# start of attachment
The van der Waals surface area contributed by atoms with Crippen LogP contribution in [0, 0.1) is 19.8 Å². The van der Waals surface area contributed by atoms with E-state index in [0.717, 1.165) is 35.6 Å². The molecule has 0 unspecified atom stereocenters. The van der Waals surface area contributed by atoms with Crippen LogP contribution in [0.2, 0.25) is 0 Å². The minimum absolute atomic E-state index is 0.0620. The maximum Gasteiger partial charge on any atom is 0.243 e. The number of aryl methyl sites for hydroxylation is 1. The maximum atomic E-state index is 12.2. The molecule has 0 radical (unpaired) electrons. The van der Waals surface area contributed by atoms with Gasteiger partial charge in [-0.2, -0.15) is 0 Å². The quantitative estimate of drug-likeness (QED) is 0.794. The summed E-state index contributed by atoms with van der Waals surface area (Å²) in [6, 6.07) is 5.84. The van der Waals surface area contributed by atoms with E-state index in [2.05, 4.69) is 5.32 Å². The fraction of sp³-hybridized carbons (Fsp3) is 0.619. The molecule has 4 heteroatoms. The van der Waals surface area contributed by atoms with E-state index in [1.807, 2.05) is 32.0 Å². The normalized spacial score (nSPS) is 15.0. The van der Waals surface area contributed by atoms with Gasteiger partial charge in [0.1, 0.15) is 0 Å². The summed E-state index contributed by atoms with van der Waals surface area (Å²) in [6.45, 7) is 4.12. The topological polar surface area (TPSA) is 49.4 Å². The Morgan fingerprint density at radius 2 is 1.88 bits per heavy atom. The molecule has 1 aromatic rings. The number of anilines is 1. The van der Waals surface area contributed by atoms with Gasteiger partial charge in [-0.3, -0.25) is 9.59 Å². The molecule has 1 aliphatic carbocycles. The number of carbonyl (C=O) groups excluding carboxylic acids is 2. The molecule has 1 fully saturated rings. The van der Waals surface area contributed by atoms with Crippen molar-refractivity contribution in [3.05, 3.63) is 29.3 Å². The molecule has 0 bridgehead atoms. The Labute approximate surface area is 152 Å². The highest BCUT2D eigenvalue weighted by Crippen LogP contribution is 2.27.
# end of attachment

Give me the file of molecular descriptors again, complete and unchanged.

The van der Waals surface area contributed by atoms with Crippen LogP contribution in [0, 0.1) is 19.8 Å². The van der Waals surface area contributed by atoms with E-state index in [0.717, 1.165) is 35.6 Å². The molecule has 0 unspecified atom stereocenters. The van der Waals surface area contributed by atoms with Crippen LogP contribution in [0.2, 0.25) is 0 Å². The minimum absolute atomic E-state index is 0.0620. The maximum Gasteiger partial charge on any atom is 0.243 e. The number of aryl methyl sites for hydroxylation is 1. The maximum atomic E-state index is 12.2. The molecule has 0 radical (unpaired) electrons. The van der Waals surface area contributed by atoms with Gasteiger partial charge in [-0.2, -0.15) is 0 Å². The quantitative estimate of drug-likeness (QED) is 0.794. The summed E-state index contributed by atoms with van der Waals surface area (Å²) in [6, 6.07) is 5.84. The van der Waals surface area contributed by atoms with E-state index in [2.05, 4.69) is 5.32 Å². The fraction of sp³-hybridized carbons (Fsp3) is 0.619. The molecule has 4 heteroatoms. The van der Waals surface area contributed by atoms with E-state index in [1.807, 2.05) is 32.0 Å². The normalized spacial score (nSPS) is 15.0. The van der Waals surface area contributed by atoms with Gasteiger partial charge in [0.1, 0.15) is 0 Å². The summed E-state index contributed by atoms with van der Waals surface area (Å²) in [6.45, 7) is 4.12. The topological polar surface area (TPSA) is 49.4 Å². The Morgan fingerprint density at radius 2 is 1.88 bits per heavy atom. The molecule has 1 aromatic rings. The number of anilines is 1. The van der Waals surface area contributed by atoms with Gasteiger partial charge in [-0.3, -0.25) is 9.59 Å². The molecule has 1 aliphatic carbocycles. The number of carbonyl (C=O) groups excluding carboxylic acids is 2. The molecule has 1 fully saturated rings. The van der Waals surface area contributed by atoms with Crippen molar-refractivity contribution in [3.05, 3.63) is 29.3 Å². The molecule has 0 bridgehead atoms. The Labute approximate surface area is 152 Å². The highest BCUT2D eigenvalue weighted by Crippen LogP contribution is 2.27.